Zachary Formwalt - Three Exchanges
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smba-newsletter-139.pdf (500 Kb)
27 November 2014 - 25 January 2015
Opening: Thursday 27 November, 5:00 p.m. - 7:30 p.m.
Stedelijk Museum Bureau Amsterdam presents the solo exhibition Zachary Formwalt –Three Exchanges. In three recent video installations, Zachary Formwalt focuses on the architecture of the new OMA-designed Shenzhen Stock Exchange, and the Amsterdam stock and commodities exchange designed at the end of the nineteenth century by the socialist architect, H.P. Berlage. The three installations dig into a fundamental issue surrounding financial trade: whereas financial transactions seem to dictate our economy and thus their effects can be felt everywhere, the activity of trading itself has become increasingly remote, unavailable for any kind of actual human encounter. The architecture of the stock exchanges serves as a starting point to a profound investigation into the limitations of photography to represent capital and into the interrelationships between financial capitalism and image making.
Zachary Formwalt –Three Exchanges in SMBA is the third exhibition in the series of the Stedelijk Museum’s Global Collaborations programme. The exhibition will travel to the Museum of Contemporary Art in Belgrade in January 2015.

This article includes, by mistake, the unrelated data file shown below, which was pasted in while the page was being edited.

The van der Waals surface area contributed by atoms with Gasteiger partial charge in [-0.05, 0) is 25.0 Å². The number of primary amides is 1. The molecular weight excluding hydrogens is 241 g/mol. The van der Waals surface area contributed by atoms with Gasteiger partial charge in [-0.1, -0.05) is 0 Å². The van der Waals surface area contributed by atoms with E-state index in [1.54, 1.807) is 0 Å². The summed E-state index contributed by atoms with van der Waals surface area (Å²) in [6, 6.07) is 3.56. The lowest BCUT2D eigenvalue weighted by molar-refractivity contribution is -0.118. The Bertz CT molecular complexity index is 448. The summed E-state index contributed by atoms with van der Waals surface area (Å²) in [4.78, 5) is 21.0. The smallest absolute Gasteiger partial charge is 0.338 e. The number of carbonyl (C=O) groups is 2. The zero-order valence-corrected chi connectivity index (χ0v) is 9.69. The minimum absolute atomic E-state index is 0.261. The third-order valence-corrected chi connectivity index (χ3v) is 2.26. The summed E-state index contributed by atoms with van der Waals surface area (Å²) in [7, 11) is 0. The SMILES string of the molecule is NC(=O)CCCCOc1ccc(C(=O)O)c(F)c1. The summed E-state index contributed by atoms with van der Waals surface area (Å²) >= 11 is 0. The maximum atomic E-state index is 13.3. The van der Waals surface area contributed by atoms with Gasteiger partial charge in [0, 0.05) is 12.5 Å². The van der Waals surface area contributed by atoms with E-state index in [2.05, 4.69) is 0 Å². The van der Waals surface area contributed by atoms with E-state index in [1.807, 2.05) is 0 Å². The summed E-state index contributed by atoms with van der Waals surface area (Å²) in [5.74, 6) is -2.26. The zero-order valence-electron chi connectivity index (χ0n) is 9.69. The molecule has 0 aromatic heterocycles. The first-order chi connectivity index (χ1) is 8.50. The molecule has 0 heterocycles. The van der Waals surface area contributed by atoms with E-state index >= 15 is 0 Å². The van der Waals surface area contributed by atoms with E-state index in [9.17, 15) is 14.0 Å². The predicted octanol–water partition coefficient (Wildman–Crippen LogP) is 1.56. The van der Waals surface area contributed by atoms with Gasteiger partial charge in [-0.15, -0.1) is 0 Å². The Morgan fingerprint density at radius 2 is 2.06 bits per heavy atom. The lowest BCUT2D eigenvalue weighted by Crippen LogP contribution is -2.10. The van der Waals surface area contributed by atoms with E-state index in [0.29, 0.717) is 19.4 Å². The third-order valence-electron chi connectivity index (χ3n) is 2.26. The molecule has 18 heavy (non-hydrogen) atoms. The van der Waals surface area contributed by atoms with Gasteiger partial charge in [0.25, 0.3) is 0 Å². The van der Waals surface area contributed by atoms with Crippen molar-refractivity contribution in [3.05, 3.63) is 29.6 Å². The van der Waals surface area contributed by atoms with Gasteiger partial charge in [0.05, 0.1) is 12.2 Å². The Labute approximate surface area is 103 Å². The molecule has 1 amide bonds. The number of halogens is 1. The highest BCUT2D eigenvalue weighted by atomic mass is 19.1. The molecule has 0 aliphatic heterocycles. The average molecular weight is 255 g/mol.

In the oldest of his three installations, Unsupported Transit (2011), Formwalt concentrates on the construction site and the construction work on the outside of the new stock exchange in the Chinese city of Shenzhen, designed by Rem Koolhaas’s Office for Metropolitan Architecture. Shenzen has a special status as an economic zone where the authorities allow the system of the free market to run its course. The video diptych In Light of the Arc (2013) registers the materialization of the same stock exchange, which is paradoxically marked by an increasing abstraction. Since the stock trade is now entirely controlled by information technology and advanced algorithms, the trading floor itself, with its iconic golden bell, now serves only a ceremonial purpose. In the third installation An Unknown Quantity, realized this year, Formwalt turns the camera to H.P. Berlage’s 1903 stock exchange in Amsterdam. How could Berlage, known for socialist driven housing solutions for Amsterdam’s working class, match his idealism with the commission of designing this palace of capitalism?
Formwalt’s work has become specifically topical due to the worldwide credit crisis of 2007 and the impact of finance and the mechanics of financial capitalism on our economies and our social life. An important and recurrent concern in Formwalt’s work is that material outcomes of economic and social processes, such as architectural constructions, can be captured and visualized, but the very financial processes underlying this outcome remain elusive. His photography and especially video work does not rely on images alone, but is usually accompanied with a voice-over, to deal in a substantial way with the complex entanglements of history, capitalism and image making. By juxtaposing images and sounds, Formwalt demonstrates that history, in some ways similar to financial transactions, appears to be insubstantial, almost transparent, despite the fact that various consequences can be observed through the lens.